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J Pediatr. 2004 Jan;144(1):93-9.

Autosomal recessive hyperimmunoglobulin E syndrome: a distinct disease entity.

Author information

  • 1Department of Infectious Diseases and Clinical Immunology, University Children's Hospital, Dr v. Haunersches Kinderspital, Munich, Germany.

Abstract

OBJECTIVE:

The autosomal-dominant form of the hyperimmunoglobulin E syndrome (AD-HIES) has been described as a multisystem disorder including immune, skeletal, and dental abnormalities. Variants of AD-HIES are known but not well defined.

METHODS:

We evaluated 13 human immunodeficiency virus-seronegative patients from six consanguineous families with an autosomal-recessive form of hyperimmunoglobulin E syndrome (AR-HIES) and 68 of their relatives.

RESULTS:

Persons affected with AR-HIES presented with the classical immunologic findings of hyperimmunoglobulin E syndrome, including recurrent staphylococcal infections of the skin and respiratory tract, eczema, elevated serum immunoglobulin E, and hypereosinophilia. In addition, severe recurrent fungal and viral infections with molluscum contagiosum, herpes zoster, and herpes simplex were noted. Autoimmunity was seen in two patients. Central nervous system sequelae, including hemiplegia, ischemic infarction, and subarachnoid hemorrhages, were common and contributed to high mortality. Notably, patients with AR-HIES did not have skeletal or dental abnormalities and did not develop pneumatoceles, as seen in AD-HIES. In lymphocyte proliferation assays, patients' cells responded poorly to mitogens and failed to proliferate in response to antigens, despite the presence of normal numbers of lymphocyte subpopulations.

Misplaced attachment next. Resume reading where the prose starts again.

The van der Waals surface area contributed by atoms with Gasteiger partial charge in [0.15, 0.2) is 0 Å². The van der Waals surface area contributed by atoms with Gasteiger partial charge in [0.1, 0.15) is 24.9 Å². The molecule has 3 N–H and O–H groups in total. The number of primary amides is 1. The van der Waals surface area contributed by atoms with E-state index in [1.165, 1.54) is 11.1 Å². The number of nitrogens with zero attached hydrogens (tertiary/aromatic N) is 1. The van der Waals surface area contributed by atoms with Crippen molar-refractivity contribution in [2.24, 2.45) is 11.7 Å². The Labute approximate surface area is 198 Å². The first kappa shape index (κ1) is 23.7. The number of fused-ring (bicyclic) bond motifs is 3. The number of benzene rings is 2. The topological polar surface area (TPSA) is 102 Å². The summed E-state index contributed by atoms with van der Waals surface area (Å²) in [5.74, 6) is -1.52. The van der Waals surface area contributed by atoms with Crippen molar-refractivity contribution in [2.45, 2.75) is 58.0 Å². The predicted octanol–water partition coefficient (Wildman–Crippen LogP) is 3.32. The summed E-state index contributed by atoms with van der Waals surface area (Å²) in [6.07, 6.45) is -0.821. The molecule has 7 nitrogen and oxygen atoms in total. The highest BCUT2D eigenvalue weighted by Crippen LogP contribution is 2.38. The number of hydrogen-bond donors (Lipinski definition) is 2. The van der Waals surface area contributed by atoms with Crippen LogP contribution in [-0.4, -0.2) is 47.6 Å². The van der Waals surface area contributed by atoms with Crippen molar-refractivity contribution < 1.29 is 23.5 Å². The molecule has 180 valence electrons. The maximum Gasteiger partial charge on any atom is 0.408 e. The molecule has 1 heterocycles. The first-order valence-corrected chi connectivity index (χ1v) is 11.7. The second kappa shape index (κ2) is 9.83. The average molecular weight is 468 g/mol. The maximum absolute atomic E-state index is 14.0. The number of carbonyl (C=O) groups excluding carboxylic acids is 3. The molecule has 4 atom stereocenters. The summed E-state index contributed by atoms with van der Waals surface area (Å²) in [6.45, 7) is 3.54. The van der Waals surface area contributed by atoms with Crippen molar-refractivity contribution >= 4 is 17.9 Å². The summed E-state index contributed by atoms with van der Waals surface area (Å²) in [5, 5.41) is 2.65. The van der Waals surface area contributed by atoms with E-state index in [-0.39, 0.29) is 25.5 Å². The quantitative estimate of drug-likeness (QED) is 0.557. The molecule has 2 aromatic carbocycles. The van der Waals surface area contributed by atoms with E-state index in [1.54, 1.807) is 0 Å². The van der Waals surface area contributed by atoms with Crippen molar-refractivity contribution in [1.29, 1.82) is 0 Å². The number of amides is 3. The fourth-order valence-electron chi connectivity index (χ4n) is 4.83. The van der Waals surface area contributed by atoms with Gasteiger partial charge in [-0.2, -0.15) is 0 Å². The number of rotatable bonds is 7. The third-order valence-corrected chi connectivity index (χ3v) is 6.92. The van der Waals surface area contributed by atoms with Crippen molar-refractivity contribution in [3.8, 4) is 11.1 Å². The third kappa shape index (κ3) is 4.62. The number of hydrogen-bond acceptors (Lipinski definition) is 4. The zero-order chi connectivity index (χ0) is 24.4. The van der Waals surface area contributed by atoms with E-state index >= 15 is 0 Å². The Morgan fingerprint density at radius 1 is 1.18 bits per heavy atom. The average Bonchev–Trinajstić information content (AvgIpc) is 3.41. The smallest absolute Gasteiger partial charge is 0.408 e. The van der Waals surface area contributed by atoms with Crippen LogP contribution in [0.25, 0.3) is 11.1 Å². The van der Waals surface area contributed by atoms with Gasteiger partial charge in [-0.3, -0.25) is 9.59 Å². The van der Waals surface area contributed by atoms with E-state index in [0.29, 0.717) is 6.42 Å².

CONCLUSION:

The autosomal-recessive form of hyperimmunoglobulin E syndrome is a primary immunodeficiency with elevated immunoglobulin E, eosinophilia, vasculitis, autoimmunity, central nervous system symptoms, and high mortality. AR-HIES lacks several of the key findings of AD-HIES and therefore represents a different, previously unrecognized disease entity.

PMID:
14722525
[PubMed - indexed for MEDLINE]
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